Clash of Empires
I. Imperial Rivalry
1689-1713: the ‘first round’
Treaty of Utrecht
•Brings to an end the War of the Spanish Succession
•During negotiations, France consolidates its influences in its empires; but, in
exchange there were obliged to make major concessions in North America (3):
under the auspices of the Treaty, France gives up all claims to the territory of
Newfoundland, gives up all territory surrounding Hudson’s Bay, renounce their
claim to Acadia (small but gradually population in North Eastern North America).
In effect, they renounce their claim to the province of Nova Scotia, which was
considered the region of Acadia. This region, officially recognized as Nova Scotia
•This cession would have a tremendous impact on the French-speaking people.
They now found themselves under the authority of an English speaking empire.
•Despite major concessions, these diplomatic changes did not mean that all was
lost for New France. Most importantly, the French retain what was commonly
known as ‘Canada” (the valley of the St. Lawrence river). They also retain to Ile
St.-Jean (modern day P.E.I), and Ile Royale (modern day Cape Breton Island)
•Following treaty, the French begin to construct a mighty fortress on the island of
Ile Royale. It is named after French monarch, and becomes Louisbourg. It is
militaly important, but there is also an economic dimension.
•It serves as a major optical to the political and economic designs of the British in
the North Atlantic world. Essentially, Louisbourg stands in their way from
II. The Flowering of New France (after 1713)
New France and War
•Emerges as a fundamentally military society
•The people of New France were in a state of near constant warfare with
Aboriginal groups (5 nations), and Anglo-American colonists
•Agricultural development was stunned.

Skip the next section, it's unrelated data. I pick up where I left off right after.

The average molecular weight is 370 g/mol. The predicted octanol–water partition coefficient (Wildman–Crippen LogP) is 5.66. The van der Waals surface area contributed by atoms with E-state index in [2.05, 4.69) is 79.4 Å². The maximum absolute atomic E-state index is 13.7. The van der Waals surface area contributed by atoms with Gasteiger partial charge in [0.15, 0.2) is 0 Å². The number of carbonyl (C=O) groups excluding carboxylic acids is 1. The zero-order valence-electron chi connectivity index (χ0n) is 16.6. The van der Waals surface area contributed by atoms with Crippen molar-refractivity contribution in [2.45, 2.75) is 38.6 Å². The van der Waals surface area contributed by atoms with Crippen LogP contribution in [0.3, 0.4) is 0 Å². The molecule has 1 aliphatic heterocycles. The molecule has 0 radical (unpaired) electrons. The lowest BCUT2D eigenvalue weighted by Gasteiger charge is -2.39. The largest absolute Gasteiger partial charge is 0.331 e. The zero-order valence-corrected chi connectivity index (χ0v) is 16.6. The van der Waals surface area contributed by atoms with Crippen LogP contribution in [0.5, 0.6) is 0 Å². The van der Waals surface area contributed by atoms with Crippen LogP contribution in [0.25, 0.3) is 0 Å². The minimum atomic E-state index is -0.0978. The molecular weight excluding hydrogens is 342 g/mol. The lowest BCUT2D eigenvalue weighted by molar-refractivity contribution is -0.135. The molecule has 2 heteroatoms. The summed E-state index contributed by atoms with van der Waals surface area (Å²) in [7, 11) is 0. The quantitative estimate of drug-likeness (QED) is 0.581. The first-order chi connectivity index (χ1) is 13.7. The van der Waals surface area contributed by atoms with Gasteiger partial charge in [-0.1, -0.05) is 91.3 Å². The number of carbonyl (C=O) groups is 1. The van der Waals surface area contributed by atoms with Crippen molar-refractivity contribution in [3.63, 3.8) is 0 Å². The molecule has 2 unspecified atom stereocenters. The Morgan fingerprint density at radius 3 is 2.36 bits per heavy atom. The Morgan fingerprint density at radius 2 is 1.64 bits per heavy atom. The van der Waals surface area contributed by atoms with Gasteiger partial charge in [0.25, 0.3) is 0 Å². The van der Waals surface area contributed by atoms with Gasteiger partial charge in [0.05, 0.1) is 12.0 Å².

•Militia system was developed. They are citizen soldiers, all men between 16-60
are required to participated to defend colony from attack. Vigorous involvement,
draws attention away from developing the colonial economy.
•As warfare subsides, NF experiences an age of unprecedented growth
•In it emerges infrastructure projects, and industries
Chemin du roi
Newfoundland, gives up all territory surrounding hudson"s bay, renounce their claim to acadia (small but gradually population in north eastern north america). In effect, they renounce their claim to the province of nova scotia, which was considered the region of acadia. This region, officially recognized as nova scotia: this cession would have a tremendous impact on the french-speaking people. They now found themselves under the authority of an english speaking empire: despite major concessions, these diplomatic changes did not mean that all was lost for new france. Most importantly, the french retain what was commonly known as canada (the valley of the st. lawrence river). St. -jean (modern day p. e. i), and ile royale (modern day cape breton island: following treaty, the french begin to construct a mighty fortress on the island of. It is named after french monarch, and becomes louisbourg. It is militaly important, but there is also an economic dimension.